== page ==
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TitleForm and distribution of gold mobilized into surface waters and sediments from a gossan tailings pile, Murray Brook massive sulphide deposit, New Brunswick, Canada
AuthorLeybourne, M I; Goodfellow, W D; Boyle, D R; Hall, G E M
SourceApplied Geochemistry vol. 15, issue 5, 2000 p. 629-646,
LinksAbstract - Résumé
Alt SeriesGeological Survey of Canada, Contribution Series 1999076
PublisherElsevier BV
Mediapaper; on-line; digital
File formatpdf
ProvinceNew Brunswick
AreaMurray Brook
Lat/Long WENS -66.5000 -66.2500 47.7500 47.5000
Subjectseconomic geology; geochemistry; hydrogeology; gold; mineralization; sulphides; sulphide deposits; stream sediment geochemistry; tailings; tailings geochemistry; groundwater flow; supergene deposits; solubilities; Murray Brook Massive Sulphide Deposit; massive sulphide deposits
Illustrationslocation maps; geochemical sketch maps; cross-sections, stratigraphic; ternary diagrams; tables; graphs; geochemical plots; formulae
ProgramCanada-New Brunswick Exploration Science and Technology (EXTECH II) Initiative, 1994-1999, Bathurst Mining Camp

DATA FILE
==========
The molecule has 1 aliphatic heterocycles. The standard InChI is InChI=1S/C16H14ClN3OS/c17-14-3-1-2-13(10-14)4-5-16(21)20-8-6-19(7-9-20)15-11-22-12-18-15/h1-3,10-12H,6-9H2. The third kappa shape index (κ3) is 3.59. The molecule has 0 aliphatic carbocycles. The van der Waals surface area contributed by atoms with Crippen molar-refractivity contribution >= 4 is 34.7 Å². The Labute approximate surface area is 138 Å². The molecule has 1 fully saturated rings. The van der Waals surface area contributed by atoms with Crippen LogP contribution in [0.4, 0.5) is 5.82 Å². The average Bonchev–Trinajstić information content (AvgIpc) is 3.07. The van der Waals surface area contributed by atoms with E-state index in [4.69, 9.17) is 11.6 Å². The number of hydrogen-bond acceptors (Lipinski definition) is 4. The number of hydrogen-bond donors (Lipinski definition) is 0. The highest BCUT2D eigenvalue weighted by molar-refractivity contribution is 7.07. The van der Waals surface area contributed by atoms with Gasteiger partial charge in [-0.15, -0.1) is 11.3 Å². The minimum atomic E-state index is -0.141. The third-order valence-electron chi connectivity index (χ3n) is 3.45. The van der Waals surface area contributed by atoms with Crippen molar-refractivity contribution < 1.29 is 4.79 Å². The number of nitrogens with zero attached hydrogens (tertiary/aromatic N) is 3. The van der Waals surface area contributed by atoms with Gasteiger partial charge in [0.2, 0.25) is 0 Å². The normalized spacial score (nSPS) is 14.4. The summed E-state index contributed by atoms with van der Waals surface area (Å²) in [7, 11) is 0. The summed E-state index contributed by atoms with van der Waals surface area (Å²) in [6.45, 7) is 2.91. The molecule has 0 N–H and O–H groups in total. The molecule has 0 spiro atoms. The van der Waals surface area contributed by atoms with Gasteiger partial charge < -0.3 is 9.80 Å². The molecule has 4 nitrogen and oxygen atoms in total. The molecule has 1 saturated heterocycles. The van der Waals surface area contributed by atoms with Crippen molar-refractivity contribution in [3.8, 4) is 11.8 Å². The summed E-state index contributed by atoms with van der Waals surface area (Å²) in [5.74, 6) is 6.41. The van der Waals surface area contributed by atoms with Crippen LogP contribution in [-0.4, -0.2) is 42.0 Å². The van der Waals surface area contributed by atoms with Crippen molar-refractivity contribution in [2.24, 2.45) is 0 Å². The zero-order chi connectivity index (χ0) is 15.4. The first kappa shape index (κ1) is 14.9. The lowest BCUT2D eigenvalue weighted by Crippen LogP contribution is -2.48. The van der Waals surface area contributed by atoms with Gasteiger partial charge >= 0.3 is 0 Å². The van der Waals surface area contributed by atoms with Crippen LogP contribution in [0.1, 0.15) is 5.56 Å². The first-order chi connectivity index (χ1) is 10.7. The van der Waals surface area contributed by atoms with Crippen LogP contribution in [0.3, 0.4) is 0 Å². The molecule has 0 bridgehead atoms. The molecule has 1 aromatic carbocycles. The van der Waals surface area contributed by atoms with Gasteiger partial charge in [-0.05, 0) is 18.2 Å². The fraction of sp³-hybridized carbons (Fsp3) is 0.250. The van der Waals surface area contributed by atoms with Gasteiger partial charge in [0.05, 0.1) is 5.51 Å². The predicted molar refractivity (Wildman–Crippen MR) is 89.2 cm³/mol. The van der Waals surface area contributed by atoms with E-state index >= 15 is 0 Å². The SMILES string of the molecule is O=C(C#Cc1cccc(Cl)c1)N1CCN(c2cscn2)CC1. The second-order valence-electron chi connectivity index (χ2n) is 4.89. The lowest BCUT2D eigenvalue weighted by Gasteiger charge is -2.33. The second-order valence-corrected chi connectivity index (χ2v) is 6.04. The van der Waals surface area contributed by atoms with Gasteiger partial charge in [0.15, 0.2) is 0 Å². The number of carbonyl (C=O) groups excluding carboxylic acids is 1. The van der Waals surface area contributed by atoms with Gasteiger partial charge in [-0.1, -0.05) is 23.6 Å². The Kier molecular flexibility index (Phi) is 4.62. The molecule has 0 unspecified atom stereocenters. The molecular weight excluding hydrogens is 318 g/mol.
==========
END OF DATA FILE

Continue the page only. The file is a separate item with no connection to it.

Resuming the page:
AbstractStream waters and sediments draining a gossan tailings pile at the Murray Brook massive sulphide deposit were collected to investigate Au mobility. Weathering of the massive sulphides at Murray Brook during the Late Tertiary period resulted in the concentration of Au in the gossan cap overlying the supergene Cu and unoxidized massive sulphide zones of the deposit. The gossan was mined between 1989 and 1992, and Au and Ag were extracted using a cyanide vat leach process. Although stream sediments prior to mining had Au < 5 ppb (the detection limit), sediments collected in 1997 had Au contents ranging up to 256 ppm with values up to 6 ppm more than 3 km downstream from the deposit. Dissolved Au contents were similarly anomalous, up to 19 mg/L and in excess of 3 mg/L 3 km downstream. The elevated Au contents in the waters and sediments are interpreted to re¯ect complexation of Au (as Au(CN)2 ÿ ) by cyanide hosted within the gossan tailings pile. Precipitation recharges through the tailings pile with groundwater ¯ow exiting to Gossan Creek. Degradation of cyanide along the ¯ow path and within Gossan Creek allows colloidal Au to form via reduction of Au(I) by Fe2+, consistent with SEM observations of Au as <1 mm subrounded particles. In the surface waters, the majority of the Au must be in a form <0.45 mm in size to account for the similarity in Au contents between the <0.45 mm and un®ltered samples. The very elevated stream sediment Au values close to the headwaters of Gossan Creek near the tailings indicate that upon exiting to the surface environment, Au(CN)2 ÿ complexes are rapidly destroyed and Au removed from solution. However, the high Au<0.004 mm/Autotal in the headwaters and the extended Au dispersion in Gossan Creek waters and sediments suggest that Au(CN)2 ÿ complexes persist for the full length of Gossan Creek. The decrease in aqueous Au which is less than 0.004 mm indicates that Au is converted from a complexed form to a colloidal form with increasing distance downstream, consistent with dissolved NO3 ÿ contents which decrease from 5210 mg/L near the headwaters to 1350 mg/L at the lower end of the stream.